At the foundation of advanced search and rescue is the 406 MHz beacon and satellite system. The precise frequency is 406.028 MHz. As of February 1, 2009, satellite monitoring of emergency frequency 121.5 MHz was ended, although 121.5 still is monitored by FAA facilities and in aircraft when feasible, and can be used by search-and-rescue assets. Older ELTs that are approved under TSO-91a transmit on 121.5 and the military frequency of 243.0 MHz.
Newer ELTs complying with TSO-C126 still operate on 121.5 in addition to 406.028. Military models can use 121.5, 406.028 and 243.0. The newer satellite system provides for faster recognition of ELT signals and greater accuracy in determining their location. As far back as September 2007, the NTSB issued a safety recommendation to the FAA calling for the agency to seek Congressional authority to mandate replacing all old ELTs with the then-emerging 406 MHz variety.
One of the speakers at the NTSB's forum was Joan Goodman, President of Emergency Beacon Corp., in New Rochelle, N.Y. They manufacture ELTs for both military and civilian use in portable cabin-mounted as well as fixed-installation models. She told me that the military seems better attuned to the value of the improved satellite system than the civilian pilot population because the Pentagon mandated that all of its aircraft carry a digital ELT. Goodman suggested, "As costs come down, there will be a change in civilian consumer attitude."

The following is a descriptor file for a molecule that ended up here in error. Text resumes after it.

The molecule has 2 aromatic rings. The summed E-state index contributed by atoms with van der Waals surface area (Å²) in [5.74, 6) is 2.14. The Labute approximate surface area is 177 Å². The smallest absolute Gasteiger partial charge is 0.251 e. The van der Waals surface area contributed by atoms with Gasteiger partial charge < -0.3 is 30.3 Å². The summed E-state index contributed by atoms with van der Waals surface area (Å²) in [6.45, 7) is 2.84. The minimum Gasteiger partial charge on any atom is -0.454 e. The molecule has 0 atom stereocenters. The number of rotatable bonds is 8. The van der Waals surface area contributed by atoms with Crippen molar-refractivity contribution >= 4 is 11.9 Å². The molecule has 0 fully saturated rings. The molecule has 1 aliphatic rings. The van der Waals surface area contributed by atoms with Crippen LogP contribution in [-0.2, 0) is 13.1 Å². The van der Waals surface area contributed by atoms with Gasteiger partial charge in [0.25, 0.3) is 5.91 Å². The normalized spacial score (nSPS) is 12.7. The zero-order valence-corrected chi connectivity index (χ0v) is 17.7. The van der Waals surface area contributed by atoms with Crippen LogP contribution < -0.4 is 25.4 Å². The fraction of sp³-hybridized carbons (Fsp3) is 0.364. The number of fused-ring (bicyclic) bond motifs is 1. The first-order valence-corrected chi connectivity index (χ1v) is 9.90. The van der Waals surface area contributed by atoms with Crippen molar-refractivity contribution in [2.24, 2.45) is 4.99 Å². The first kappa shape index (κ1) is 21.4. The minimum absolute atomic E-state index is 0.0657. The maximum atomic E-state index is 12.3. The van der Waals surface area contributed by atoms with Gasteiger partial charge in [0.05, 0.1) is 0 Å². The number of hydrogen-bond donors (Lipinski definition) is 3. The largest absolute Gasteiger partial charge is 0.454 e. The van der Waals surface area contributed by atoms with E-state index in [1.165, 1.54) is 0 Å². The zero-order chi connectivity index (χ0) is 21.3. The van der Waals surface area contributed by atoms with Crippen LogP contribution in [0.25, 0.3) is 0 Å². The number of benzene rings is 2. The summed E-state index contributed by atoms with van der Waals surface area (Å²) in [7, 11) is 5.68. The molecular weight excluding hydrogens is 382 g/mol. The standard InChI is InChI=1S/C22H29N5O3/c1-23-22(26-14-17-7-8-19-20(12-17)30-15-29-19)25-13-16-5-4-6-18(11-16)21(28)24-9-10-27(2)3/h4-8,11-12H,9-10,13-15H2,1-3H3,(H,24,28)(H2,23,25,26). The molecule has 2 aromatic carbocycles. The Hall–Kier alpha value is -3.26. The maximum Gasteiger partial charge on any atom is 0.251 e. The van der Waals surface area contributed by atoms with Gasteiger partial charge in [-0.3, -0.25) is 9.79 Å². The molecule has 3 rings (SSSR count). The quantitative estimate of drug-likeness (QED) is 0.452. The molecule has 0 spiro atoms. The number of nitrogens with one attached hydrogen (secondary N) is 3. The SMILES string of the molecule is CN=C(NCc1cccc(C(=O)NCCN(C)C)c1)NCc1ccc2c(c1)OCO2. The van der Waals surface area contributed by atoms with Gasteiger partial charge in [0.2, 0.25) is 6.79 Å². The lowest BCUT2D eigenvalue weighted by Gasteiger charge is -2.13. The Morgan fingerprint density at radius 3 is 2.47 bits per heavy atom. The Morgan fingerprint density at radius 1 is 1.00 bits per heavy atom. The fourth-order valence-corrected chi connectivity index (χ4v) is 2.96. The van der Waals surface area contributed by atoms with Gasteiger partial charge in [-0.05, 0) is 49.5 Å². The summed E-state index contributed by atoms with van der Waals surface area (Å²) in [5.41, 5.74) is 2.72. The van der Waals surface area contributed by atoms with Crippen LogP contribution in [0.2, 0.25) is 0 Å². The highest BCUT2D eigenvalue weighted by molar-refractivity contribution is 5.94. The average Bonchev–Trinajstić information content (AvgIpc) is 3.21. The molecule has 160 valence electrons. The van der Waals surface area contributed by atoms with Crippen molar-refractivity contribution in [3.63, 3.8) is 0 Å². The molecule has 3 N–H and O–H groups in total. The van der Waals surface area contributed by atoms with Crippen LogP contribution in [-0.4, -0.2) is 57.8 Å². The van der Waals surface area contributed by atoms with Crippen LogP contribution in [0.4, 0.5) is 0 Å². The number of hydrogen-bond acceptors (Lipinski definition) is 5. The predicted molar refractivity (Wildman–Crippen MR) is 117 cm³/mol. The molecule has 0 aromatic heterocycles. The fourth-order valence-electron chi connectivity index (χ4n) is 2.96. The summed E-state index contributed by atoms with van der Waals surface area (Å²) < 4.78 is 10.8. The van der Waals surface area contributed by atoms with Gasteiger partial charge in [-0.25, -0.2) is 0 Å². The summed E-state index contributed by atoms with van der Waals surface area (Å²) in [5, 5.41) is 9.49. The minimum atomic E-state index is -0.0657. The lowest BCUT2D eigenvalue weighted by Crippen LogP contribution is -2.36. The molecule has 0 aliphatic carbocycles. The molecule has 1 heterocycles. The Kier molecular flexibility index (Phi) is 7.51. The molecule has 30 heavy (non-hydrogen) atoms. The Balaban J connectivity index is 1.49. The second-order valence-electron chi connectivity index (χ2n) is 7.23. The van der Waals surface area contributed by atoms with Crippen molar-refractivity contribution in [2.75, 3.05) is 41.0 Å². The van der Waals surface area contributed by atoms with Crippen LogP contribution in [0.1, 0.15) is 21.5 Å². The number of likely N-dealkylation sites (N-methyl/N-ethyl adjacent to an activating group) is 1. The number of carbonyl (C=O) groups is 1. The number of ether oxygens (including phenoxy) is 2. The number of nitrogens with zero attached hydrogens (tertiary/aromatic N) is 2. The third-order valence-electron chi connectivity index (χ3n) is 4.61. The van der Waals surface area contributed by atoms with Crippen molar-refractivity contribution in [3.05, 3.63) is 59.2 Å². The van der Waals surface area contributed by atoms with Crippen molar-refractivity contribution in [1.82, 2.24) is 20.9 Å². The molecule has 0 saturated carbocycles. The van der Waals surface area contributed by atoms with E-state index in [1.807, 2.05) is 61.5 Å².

Goodman told the NTSB forum that improper installation can defeat technology. "ELTs need to be installed in or on a rigid area—not attached to the back of a seat or to the soft fabric on the wall of an aircraft. An ELT approved as an automatic fixed (AF) transmitter should be installed as far back in the craft as possible, usually in the tail or baggage area. AF transmitters need a remote control unit in the panel to make it convenient for the pilot to test the unit and reset after testing," Goodman said.
The digital 406 MHz units need to be connected to an antenna mounted on the aircraft's surface, but also come with an auxiliary antenna that can be plugged directly into the device for use if the external antenna is disconnected accidentally, or if the ELT is removed for use outside the aircraft.
Goodman explained to the NTSB forum that incorrect antenna placement can defeat proper ELT operation. She said, "Antennas need a ground plane, and ideally, the cable should not cross a breakpoint in the aircraft's structure. There are many reported cases of antennas being torn off the craft in an emergency or the cable being pulled out of either the transmitter or antenna. An aircraft that comes down inverted will often either break or bury the external antenna."
The lack of an external ELT antenna on an older ELT was cited in the NTSB's report on the crash of a Maule M-5-235C near Springville, Calif. The airplane hit trees at the 8,300-foot level of a mountain. The aircraft was owned and operated by the pilot and was on a personal sightseeing flight in the Sierra Nevada Mountains. Based on witness and National Weather Service observations along the route of flight, visual meteorological conditions prevailed with generally clear skies and light wind conditions.